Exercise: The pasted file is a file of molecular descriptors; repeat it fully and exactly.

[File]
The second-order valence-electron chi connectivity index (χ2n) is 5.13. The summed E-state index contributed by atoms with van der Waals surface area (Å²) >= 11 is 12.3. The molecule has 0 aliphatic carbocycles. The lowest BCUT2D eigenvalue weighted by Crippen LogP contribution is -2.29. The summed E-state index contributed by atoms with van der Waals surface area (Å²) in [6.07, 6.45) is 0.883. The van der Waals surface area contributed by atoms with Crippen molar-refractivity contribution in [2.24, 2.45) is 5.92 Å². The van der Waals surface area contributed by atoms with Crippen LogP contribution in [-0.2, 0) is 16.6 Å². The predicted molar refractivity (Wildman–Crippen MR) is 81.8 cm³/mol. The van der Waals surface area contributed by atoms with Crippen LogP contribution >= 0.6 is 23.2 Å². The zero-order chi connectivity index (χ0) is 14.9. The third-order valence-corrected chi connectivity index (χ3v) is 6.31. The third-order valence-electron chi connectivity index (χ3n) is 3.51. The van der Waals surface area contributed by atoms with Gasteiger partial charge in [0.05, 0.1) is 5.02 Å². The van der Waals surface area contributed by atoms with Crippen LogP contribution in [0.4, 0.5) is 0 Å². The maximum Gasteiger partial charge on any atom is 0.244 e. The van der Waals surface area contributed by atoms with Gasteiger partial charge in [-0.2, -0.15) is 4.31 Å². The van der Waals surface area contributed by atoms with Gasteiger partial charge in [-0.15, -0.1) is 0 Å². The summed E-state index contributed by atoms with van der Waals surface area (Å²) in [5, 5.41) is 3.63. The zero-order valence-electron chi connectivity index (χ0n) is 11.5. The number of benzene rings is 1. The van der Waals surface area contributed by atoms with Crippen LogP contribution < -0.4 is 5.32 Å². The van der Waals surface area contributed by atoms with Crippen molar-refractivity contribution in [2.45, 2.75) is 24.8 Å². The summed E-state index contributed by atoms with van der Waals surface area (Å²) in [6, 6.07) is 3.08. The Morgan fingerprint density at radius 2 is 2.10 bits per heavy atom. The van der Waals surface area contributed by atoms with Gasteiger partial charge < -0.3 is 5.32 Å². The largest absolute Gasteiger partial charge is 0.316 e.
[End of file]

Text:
The second-order valence-electron chi connectivity index (χ2n) is 5.13. The summed E-state index contributed by atoms with van der Waals surface area (Å²) >= 11 is 12.3. The molecule has 0 aliphatic carbocycles. The lowest BCUT2D eigenvalue weighted by Crippen LogP contribution is -2.29. The summed E-state index contributed by atoms with van der Waals surface area (Å²) in [6.07, 6.45) is 0.883. The van der Waals surface area contributed by atoms with Crippen molar-refractivity contribution in [2.24, 2.45) is 5.92 Å². The van der Waals surface area contributed by atoms with Crippen LogP contribution in [-0.2, 0) is 16.6 Å². The predicted molar refractivity (Wildman–Crippen MR) is 81.8 cm³/mol. The van der Waals surface area contributed by atoms with Crippen LogP contribution >= 0.6 is 23.2 Å². The zero-order chi connectivity index (χ0) is 14.9. The third-order valence-corrected chi connectivity index (χ3v) is 6.31. The third-order valence-electron chi connectivity index (χ3n) is 3.51. The van der Waals surface area contributed by atoms with Gasteiger partial charge in [0.05, 0.1) is 5.02 Å². The van der Waals surface area contributed by atoms with Crippen LogP contribution in [0.4, 0.5) is 0 Å². The maximum Gasteiger partial charge on any atom is 0.244 e. The van der Waals surface area contributed by atoms with Gasteiger partial charge in [-0.2, -0.15) is 4.31 Å². The van der Waals surface area contributed by atoms with Gasteiger partial charge in [-0.15, -0.1) is 0 Å². The summed E-state index contributed by atoms with van der Waals surface area (Å²) in [5, 5.41) is 3.63. The zero-order valence-electron chi connectivity index (χ0n) is 11.5. The number of benzene rings is 1. The van der Waals surface area contributed by atoms with Crippen LogP contribution < -0.4 is 5.32 Å². The van der Waals surface area contributed by atoms with Crippen molar-refractivity contribution in [2.45, 2.75) is 24.8 Å². The summed E-state index contributed by atoms with van der Waals surface area (Å²) in [6, 6.07) is 3.08. The Morgan fingerprint density at radius 2 is 2.10 bits per heavy atom. The van der Waals surface area contributed by atoms with Gasteiger partial charge < -0.3 is 5.32 Å². The largest absolute Gasteiger partial charge is 0.316 e.